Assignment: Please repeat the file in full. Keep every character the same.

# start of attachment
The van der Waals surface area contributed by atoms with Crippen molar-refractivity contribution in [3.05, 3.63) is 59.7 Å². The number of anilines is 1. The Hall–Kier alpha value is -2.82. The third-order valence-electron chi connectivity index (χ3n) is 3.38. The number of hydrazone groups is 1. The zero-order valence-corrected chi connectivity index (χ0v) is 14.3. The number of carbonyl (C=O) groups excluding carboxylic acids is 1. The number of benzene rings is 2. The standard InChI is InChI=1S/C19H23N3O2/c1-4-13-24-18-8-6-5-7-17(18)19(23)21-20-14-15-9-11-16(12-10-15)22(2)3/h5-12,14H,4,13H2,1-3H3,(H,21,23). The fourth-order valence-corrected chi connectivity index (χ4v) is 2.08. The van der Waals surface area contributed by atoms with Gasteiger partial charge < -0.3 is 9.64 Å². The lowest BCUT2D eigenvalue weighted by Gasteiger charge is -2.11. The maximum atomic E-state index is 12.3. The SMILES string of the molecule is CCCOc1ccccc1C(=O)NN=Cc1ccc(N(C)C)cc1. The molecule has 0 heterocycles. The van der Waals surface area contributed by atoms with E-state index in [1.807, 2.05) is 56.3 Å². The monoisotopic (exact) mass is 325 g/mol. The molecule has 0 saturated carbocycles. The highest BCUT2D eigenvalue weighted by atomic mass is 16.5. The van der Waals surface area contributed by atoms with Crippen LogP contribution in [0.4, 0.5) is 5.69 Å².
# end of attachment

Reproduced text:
The van der Waals surface area contributed by atoms with Crippen molar-refractivity contribution in [3.05, 3.63) is 59.7 Å². The number of anilines is 1. The Hall–Kier alpha value is -2.82. The third-order valence-electron chi connectivity index (χ3n) is 3.38. The number of hydrazone groups is 1. The zero-order valence-corrected chi connectivity index (χ0v) is 14.3. The number of carbonyl (C=O) groups excluding carboxylic acids is 1. The number of benzene rings is 2. The standard InChI is InChI=1S/C19H23N3O2/c1-4-13-24-18-8-6-5-7-17(18)19(23)21-20-14-15-9-11-16(12-10-15)22(2)3/h5-12,14H,4,13H2,1-3H3,(H,21,23). The fourth-order valence-corrected chi connectivity index (χ4v) is 2.08. The van der Waals surface area contributed by atoms with Gasteiger partial charge < -0.3 is 9.64 Å². The lowest BCUT2D eigenvalue weighted by Gasteiger charge is -2.11. The maximum atomic E-state index is 12.3. The SMILES string of the molecule is CCCOc1ccccc1C(=O)NN=Cc1ccc(N(C)C)cc1. The molecule has 0 heterocycles. The van der Waals surface area contributed by atoms with E-state index in [1.807, 2.05) is 56.3 Å². The monoisotopic (exact) mass is 325 g/mol. The molecule has 0 saturated carbocycles. The highest BCUT2D eigenvalue weighted by atomic mass is 16.5. The van der Waals surface area contributed by atoms with Crippen LogP contribution in [0.4, 0.5) is 5.69 Å².